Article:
Amanda Connolly is a reporter for The Next Web, currently based in London. Originally from Ireland, Amanda previously worked in press and ed Amanda Connolly is a reporter for The Next Web, currently based in London. Originally from Ireland, Amanda previously worked in press and editorial at the Web Summit. She’s interested in all things tech, with a particular fondness for lifestyle and creative tech and the spaces where these intersect. Twitter
Sendish is a new photo-sharing app that is described by its founders as being ‘honestly anonymous.’
Released this week on iOS only, the idea behind it is to promote sharing without apprehension. You take a photo of where you are in the world without any filters or edits and it gets sent around the globe from person to person without any more detail than the location of where it was taken and the time.
Sounds good, right? Well, this is where things get a little muddled.
The aim of the app is to promote sharing worldwide without having to be insecure or worried about what others think of your photos, but Sendish will actually discard your image if it’s not liked enough by other users.
Each image has two clickable icons underneath it that will determine its path – the company logo (a moustache) to imply you like the picture, and an X if you don’t. If your photo gets more than a few X’s it is discarded.
We spoke to Sendish CEO, Domagoj Tripalo, to find out more about the app that he describes as ‘anti-social.’
TNW: You describe Sendish as “anti-social” – what do you mean?
Domagoj: You can’t make friends or follow users – Sendish focuses on the content not the sender. Everything you do on Sendish is anonymous (like, dislike, comment, send a photo). Your location is your name. It’s not possible to send messages, know the identity of the users or get in touch.
So by anti-social we mean that users don’t connect based on who they interact with rather they connect with photos and locations.
Can you explain how the images are sent and received within the app?
Every sent photo is geo-tagged and can only be sent in real time. Our idea was to allow users to see the oddest, coolest places they have never heard about in real time. The only information that you will know about a photo is the time it was taken and location where it has been sent from.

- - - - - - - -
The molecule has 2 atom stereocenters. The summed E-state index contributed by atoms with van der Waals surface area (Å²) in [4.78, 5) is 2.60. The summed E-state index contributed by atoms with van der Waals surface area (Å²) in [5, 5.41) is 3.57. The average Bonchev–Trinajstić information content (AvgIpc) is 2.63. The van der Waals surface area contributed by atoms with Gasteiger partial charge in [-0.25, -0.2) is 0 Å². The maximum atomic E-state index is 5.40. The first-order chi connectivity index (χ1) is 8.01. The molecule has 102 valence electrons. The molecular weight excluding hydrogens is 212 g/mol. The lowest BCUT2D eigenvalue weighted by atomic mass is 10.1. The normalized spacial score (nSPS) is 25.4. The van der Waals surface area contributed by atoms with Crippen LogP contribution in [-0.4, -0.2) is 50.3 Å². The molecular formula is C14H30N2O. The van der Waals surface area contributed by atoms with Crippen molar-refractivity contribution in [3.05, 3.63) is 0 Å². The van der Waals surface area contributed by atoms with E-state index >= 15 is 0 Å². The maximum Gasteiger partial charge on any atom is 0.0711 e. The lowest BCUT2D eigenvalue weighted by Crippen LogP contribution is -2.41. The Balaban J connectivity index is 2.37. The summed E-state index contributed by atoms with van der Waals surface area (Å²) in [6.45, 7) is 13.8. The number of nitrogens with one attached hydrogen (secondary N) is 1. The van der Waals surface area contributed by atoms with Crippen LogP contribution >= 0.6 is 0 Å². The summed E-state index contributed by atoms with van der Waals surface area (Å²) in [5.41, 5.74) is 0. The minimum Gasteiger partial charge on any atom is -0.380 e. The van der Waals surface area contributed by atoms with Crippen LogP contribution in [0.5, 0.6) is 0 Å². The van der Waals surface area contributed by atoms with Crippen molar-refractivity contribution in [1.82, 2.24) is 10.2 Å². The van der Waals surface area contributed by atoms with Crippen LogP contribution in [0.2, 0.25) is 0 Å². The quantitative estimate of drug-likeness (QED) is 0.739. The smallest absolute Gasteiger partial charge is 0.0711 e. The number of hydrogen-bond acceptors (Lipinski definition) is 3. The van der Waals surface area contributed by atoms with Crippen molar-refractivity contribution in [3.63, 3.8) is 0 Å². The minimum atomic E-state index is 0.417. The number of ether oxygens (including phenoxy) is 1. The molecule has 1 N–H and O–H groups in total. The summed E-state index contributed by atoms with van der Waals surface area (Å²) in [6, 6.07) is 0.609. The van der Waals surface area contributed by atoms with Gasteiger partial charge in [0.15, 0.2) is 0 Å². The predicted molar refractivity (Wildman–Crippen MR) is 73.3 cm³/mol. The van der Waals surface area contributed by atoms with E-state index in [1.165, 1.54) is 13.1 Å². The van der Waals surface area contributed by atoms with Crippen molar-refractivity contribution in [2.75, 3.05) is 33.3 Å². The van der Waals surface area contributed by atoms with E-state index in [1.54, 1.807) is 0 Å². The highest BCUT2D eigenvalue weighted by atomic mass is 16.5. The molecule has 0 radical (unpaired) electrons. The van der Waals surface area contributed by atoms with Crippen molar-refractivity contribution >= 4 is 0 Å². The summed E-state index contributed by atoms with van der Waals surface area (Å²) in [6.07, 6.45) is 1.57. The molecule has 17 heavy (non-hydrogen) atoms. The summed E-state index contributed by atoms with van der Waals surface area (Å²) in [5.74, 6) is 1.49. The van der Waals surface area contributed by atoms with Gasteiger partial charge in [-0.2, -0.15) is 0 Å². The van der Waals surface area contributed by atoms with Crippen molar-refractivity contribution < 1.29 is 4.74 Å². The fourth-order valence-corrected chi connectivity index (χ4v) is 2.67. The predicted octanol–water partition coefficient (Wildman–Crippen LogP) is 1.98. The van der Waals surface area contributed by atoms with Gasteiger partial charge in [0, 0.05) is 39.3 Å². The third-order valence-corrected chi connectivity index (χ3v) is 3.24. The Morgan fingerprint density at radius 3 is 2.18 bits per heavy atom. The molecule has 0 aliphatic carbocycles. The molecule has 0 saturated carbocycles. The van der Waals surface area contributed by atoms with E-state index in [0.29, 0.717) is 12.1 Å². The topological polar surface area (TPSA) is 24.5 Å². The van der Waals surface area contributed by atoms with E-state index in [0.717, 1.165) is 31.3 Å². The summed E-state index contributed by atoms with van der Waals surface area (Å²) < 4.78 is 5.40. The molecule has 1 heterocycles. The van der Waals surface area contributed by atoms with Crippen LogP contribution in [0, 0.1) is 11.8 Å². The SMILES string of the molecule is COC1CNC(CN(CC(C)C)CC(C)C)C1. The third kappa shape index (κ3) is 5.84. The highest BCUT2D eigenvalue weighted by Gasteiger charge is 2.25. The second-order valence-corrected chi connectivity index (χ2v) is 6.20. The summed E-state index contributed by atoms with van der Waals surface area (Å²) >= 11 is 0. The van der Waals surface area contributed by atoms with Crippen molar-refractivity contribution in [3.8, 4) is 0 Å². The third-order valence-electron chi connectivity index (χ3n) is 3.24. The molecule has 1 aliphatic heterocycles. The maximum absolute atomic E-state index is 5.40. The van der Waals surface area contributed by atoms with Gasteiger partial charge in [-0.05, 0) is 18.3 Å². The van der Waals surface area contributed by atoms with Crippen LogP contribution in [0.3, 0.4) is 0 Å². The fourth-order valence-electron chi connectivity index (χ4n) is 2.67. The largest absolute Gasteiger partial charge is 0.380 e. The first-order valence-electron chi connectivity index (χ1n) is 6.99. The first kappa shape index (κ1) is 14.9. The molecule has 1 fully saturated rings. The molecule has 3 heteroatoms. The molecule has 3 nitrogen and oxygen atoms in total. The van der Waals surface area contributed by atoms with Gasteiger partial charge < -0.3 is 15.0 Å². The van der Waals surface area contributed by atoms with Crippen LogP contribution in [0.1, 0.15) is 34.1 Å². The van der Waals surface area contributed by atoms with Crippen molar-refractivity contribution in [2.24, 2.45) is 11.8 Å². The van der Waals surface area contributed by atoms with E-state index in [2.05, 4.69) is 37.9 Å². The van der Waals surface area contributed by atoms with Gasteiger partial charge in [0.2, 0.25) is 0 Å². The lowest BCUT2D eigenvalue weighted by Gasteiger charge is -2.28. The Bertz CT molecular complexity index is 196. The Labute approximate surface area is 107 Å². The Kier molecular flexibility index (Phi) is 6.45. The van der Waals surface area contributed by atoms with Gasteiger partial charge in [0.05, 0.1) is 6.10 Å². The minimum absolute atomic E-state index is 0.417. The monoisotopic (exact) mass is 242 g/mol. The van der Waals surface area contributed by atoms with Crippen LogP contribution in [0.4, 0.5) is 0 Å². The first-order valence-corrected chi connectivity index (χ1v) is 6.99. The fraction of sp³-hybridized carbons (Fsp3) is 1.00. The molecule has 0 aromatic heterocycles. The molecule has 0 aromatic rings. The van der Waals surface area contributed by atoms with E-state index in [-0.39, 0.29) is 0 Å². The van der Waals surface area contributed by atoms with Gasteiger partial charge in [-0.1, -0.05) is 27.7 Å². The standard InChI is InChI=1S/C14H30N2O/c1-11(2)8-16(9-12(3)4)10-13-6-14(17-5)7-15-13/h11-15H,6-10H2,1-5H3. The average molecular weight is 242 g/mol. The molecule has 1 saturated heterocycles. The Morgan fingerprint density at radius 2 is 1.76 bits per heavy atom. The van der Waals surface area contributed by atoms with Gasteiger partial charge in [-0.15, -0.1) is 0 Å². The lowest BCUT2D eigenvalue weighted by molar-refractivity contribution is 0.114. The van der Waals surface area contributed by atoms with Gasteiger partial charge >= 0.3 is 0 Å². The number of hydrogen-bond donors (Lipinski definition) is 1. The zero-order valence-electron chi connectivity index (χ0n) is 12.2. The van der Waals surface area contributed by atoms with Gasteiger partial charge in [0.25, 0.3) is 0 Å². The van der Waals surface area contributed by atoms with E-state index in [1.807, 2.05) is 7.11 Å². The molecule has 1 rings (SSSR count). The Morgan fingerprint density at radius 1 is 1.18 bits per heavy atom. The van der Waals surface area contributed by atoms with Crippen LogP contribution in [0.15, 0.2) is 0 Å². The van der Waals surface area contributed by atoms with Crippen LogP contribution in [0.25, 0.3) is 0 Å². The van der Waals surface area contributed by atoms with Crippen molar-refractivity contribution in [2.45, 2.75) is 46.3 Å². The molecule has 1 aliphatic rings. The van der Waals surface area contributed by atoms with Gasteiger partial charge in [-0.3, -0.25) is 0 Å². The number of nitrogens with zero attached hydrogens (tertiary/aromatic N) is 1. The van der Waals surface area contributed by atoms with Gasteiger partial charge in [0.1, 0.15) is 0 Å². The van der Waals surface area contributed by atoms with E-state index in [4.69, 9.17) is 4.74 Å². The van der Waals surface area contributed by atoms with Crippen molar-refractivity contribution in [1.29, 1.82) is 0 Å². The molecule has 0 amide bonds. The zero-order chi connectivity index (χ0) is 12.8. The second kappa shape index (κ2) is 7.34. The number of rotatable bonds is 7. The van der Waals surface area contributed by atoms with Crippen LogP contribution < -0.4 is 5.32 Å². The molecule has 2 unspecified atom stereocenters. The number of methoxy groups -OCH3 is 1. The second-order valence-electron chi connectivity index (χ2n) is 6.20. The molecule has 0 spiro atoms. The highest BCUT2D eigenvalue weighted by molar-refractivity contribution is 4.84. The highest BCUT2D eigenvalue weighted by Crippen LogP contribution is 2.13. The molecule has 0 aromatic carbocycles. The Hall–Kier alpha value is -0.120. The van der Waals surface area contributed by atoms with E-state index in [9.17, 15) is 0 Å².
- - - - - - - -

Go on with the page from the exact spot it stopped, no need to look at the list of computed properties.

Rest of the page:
The whole network is your audience. Every photo you send will go to a random user. If liked the photo will go to another completely random user. Sendish is not another app where you can share photos to your friends. The idea is to share moments anonymously with random people and for your photos to circle the world without limits. It is public – but not everyone gets sent the same photo.
Doesn’t deleting an image after a few dislikes contradict the idea of Sendish promoting sharing without apprehension?
Yes and no. We give people a chance to be themselves. To share photos without thinking twice, being embarrassed, or judged on their social status.
For example, a lot of people don’t put up photos of themselves because they don’t think they look good or that their photo is good enough to get likes. With Sendish we remove this barrier because we don’t focus on the actual person and judge them, but rather if the photo is good (which depends on the user – they may think it is beautiful, funny or something else).
Most photos will circle the world as we don’t discard a photo at once – we give it a fair shot so after a number of dislikes it will be removed. This is to ensure that bad luck does not remove a good photo. This also ensures that we wont spam the network with bad photos of cookies.
Using the app itself is pretty straight forward and self-explanatory. The main thing that irked me about it was that when you open an image, you are forced to click like or dislike before you can navigate away.
I struggle to see the void this app is filling though. In my opinion, the idea of sending images around the world from person to person is great, but I don’t necessarily agree that this needs to be anonymous or have such a judgemental undertone.
If I share an image from my travels on Instagram or Pinterest, I don’t have to worry about it being discarded because of someone else’s opinion.
Everyone has a different preference when it comes to sharing though so it will be interesting to see how Sendish does.
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